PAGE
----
You don’t have to be a programmer, all you have to do is pass an online logic test and make it through “the piscine,” the school’s term for an endurance test that entails a mandatory 12 to 15 hours of coding per day, seven days a week, for a month. Grads have landed jobs at Google and Amazon.

Benoit Tessier / Reuters
French president (then Economy Minister) Emmanuel Macron speaks to students during a visit to the 42 School campus in Paris in 2015.

4. Don’t Forget The Soft Skills

In its report, the Pew Research Center canvassed more than 1,400 experts. Several talked about the need for human talents that machines and automation may not be able to duplicate.

This finding is bolstered by the work of Harvard researchers Tony McCaffrey and Lee Spector, who found that even the most advanced AI could not explain how and why things happen as well as humans, nor could it innovate or come up with as many creative solutions. The goal, according to McCaffrey and Spector, is human-computer collaboration. 

It’s a key aspect of Marina Umaschi Bers’ child development program at the DevTech Research Lab at Tufts University, which teaches kids how to be comfortable with technology without losing their humanness. “The separation of technology and emotional skills has been a big problem in the U.S.,” she says. “The most complex problems require collaboration to solve, so people need to be able to communicate.”

Being able to both establish a value above that of a robot and be capable of using the power of robots to some benefit requires uniquely human skills like communication, collaboration, creativity, problem-solving, and empathy.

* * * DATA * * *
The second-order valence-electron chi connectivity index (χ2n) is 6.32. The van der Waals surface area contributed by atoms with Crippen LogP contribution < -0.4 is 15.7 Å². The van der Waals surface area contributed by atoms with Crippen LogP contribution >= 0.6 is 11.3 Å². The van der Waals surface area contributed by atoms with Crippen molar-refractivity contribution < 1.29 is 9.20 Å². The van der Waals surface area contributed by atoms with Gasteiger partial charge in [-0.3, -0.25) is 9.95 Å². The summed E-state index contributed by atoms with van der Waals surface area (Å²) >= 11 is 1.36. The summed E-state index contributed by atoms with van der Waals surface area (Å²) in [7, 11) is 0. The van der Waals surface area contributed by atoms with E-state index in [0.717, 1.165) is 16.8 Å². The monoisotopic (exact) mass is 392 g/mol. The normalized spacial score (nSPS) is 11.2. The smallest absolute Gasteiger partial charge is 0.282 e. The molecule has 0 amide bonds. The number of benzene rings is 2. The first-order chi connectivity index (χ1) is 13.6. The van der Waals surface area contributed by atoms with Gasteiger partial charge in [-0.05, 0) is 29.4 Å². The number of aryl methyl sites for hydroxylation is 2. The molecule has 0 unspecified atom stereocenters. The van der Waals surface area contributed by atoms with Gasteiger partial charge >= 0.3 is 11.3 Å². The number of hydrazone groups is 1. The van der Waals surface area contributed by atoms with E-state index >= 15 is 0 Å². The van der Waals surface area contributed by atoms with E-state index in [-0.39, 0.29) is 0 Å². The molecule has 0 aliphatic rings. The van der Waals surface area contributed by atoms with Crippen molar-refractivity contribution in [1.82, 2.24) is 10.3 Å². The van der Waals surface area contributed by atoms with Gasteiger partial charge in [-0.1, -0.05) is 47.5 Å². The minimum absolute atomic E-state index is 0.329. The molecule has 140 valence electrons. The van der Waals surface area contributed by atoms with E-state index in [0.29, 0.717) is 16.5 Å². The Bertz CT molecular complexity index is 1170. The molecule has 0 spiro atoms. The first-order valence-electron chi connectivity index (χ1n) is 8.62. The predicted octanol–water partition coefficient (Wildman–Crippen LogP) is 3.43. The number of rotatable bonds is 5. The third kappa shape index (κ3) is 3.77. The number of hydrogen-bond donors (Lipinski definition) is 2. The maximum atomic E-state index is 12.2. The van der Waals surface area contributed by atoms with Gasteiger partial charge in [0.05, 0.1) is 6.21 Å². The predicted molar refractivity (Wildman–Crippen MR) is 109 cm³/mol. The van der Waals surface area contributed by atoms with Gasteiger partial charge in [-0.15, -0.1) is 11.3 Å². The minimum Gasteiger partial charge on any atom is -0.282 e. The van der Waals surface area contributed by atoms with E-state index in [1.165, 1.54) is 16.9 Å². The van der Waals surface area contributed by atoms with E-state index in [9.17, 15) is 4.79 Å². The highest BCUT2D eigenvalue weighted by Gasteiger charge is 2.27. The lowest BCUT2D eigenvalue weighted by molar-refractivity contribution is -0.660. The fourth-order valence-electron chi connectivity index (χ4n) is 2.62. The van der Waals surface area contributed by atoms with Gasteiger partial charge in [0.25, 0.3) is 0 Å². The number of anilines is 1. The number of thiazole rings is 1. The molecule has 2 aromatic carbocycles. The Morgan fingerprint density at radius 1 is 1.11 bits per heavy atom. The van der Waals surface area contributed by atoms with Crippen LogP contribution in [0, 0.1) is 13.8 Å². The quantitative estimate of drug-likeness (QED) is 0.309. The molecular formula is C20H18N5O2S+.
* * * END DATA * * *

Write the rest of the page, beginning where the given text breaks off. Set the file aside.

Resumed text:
Those who can learn how to take feedback, reach out and listen to colleagues, make an effort to be rewarding to deal with, and exhibit humility will be among the most employable workers of the future, according to a recent study.

5. Be Open To New Things

Some of the ways in which people need to adapt to the workplace of the future have less to do with learning particular skills than with being more flexible.

Most of the categories with the biggest predicted job losses are dominated by men, while most of the areas predicted to see the largest increases in jobs are currently dominated by women.

Ninety percent of personal care aides and home health aides are women. Together these professions are anticipated to gain 1.18 million jobs by 2026.

But men who have lost traditionally “male” jobs have been slow to transition to health care jobs that are seen as “women’s work.”

“As a society our preference for breadwinning over caregiving has made us blind to the cost of caregiving and the economic value of caregivers,” says Anne-Marie Slaughter, CEO of think tank New America, in her book Unfinished Business.

More men are starting to come around to the idea of some health care jobs, however. A recent Harvard Business School study found that men are entering health jobs that don’t need degrees, such as surgical or radiology technicians.

These don’t necessarily have the stigma associated with being seen as “women’s jobs.” The percentage of these health jobs occupied by men rose from 16 percent in 1996 to 26 percent in 2008.

Robert Goldberg, a former Zynga exec who now invests in startups and advises state and local governments on preparing for the jobs of the future, cautions against getting too hung up on blaming some workers for not wanting to transition to new jobs.

“We need to be honest with our citizenry about what and where the jobs of the future are,” he says, “so the folks that want to and are motivated can do something to impact their lives.”